Puppy Tips: Save on Vaccinations

14 Jan
Puppy01 (1)  Photograph by James Horecka and developer of Puppy Mover Monorail

Blog written by Kathleen Heady


I know you just got your new puppy…your excited and want to make sure he/she gets the best care possible. Now before you go out spending a ton of money at your local vets office for vaccinations, I want to share some tips on how you can save money and vaccinate your puppy yourself. Also, remember to schedule your puppy’s first health & wellness check-up with your vet as soon as possible so the vet can meet and become familiar with your new pup and schedule his/hers rabies shots between 4 to 6 months. Here’s the rundown on the average vaccination cost and the difference in savings by doing it yourself.

Average DHPP Vaccination Cost:

Vet vaccinations =$20  per shot                   Total cost: $60
DIY vaccinations= $6  per shot                    Total cost: $18

Total Savings = $42


What is DHPP vaccine?

It is a series of three vaccinations that is given to your puppy over a 12 week course to prevent your puppy from dangerous diseases such as canine distemper, infectious hepatitis, parainfluenza, and parvovirus infection. For more information visit: ASPCA-dog-care-vaccinations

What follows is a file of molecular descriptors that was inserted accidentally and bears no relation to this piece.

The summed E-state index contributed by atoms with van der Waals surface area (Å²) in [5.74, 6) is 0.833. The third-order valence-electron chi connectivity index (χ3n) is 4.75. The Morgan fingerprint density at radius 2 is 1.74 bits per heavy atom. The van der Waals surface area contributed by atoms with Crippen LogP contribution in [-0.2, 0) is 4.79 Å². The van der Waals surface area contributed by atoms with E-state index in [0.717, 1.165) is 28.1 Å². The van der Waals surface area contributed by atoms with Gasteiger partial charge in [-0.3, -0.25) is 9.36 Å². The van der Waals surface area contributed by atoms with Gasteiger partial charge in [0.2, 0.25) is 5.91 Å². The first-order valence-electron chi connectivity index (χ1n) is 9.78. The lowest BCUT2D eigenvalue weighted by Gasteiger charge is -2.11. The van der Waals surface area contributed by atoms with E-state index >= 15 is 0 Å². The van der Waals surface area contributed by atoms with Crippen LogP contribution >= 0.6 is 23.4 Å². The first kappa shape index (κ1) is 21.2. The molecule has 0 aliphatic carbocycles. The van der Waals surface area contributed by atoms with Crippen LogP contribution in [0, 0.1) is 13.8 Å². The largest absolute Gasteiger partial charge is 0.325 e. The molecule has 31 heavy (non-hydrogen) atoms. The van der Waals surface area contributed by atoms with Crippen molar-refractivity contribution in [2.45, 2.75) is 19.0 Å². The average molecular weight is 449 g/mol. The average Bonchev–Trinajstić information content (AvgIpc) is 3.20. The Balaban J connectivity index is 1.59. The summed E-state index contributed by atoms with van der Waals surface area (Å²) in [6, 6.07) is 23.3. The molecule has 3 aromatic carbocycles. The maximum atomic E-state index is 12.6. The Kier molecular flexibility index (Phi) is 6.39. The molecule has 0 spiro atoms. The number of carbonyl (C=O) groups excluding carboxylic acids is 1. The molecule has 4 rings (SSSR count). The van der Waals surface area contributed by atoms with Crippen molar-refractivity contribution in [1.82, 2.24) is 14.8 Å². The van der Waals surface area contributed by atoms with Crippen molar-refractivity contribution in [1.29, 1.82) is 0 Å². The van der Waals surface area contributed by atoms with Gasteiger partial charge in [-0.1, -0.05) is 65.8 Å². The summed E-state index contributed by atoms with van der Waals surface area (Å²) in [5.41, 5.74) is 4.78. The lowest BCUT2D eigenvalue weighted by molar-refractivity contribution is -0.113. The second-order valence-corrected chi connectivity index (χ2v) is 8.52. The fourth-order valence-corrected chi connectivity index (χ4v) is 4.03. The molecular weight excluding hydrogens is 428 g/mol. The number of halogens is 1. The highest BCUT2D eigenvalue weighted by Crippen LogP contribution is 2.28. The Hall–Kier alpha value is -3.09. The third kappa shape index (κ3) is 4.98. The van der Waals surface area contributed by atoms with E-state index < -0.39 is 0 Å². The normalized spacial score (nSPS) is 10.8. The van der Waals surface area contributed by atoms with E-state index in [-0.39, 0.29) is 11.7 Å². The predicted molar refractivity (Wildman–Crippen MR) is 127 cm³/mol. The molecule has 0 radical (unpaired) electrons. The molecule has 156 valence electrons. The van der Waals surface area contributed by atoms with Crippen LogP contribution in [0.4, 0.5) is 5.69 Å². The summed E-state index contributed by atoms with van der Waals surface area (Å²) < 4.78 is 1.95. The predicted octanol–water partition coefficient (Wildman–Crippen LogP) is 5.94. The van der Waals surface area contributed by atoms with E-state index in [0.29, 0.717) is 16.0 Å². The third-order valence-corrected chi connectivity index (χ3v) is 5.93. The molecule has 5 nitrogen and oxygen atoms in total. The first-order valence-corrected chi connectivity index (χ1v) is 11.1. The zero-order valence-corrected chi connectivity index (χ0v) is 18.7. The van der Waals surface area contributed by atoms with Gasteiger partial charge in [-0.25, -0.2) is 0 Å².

Where to get the vaccines?

Go to your local farm & feed store  and ask for puppy vaccination shots DHPP. 

How to give shots yourself?

Be sure to insert the vaccine shots every 4 weeks. Click here to watch the youtube video on how to insert the vaccine to your puppy.

When to start shots?

If your new puppy is younger than 6 weeks old than most likely he/she has not been given their first shot yet. Wait until 6-8 weeks to insert their first DHPP vaccination shot. Here’s the timeline on when to give the vaccines to puppy:

  • 1st shot: 6-8 weeks
  • 2nd shot: 10-12 weeks
  • 3rd shot: 12-16 weeks



  • Do not take or surround your new puppy around other dogs or public places until your new pup has been given all three shots or at least his/her second set of shots.
  • Why? Other dogs  may not have their vaccinations or annual boosters for vaccinations and may carry certain diseases like parvo, parainfluenza, canine distemper or hepatitis that could harm your new puppy.
  • Also public places even your front yard where other dogs may walk daily, could pose health risk to your new pup  if he/she comes into contact with any feces before being fully vaccinated.
  • This could cost you a large bill with your vet if your puppy gets sick.
  • Be careful and please wait to take your new puppy to the park or social training classes until they are at least 16 weeks of age and have had all three vaccination shots for optimal health and illness prevention.


Most Important Have Fun with your Puppy 🙂


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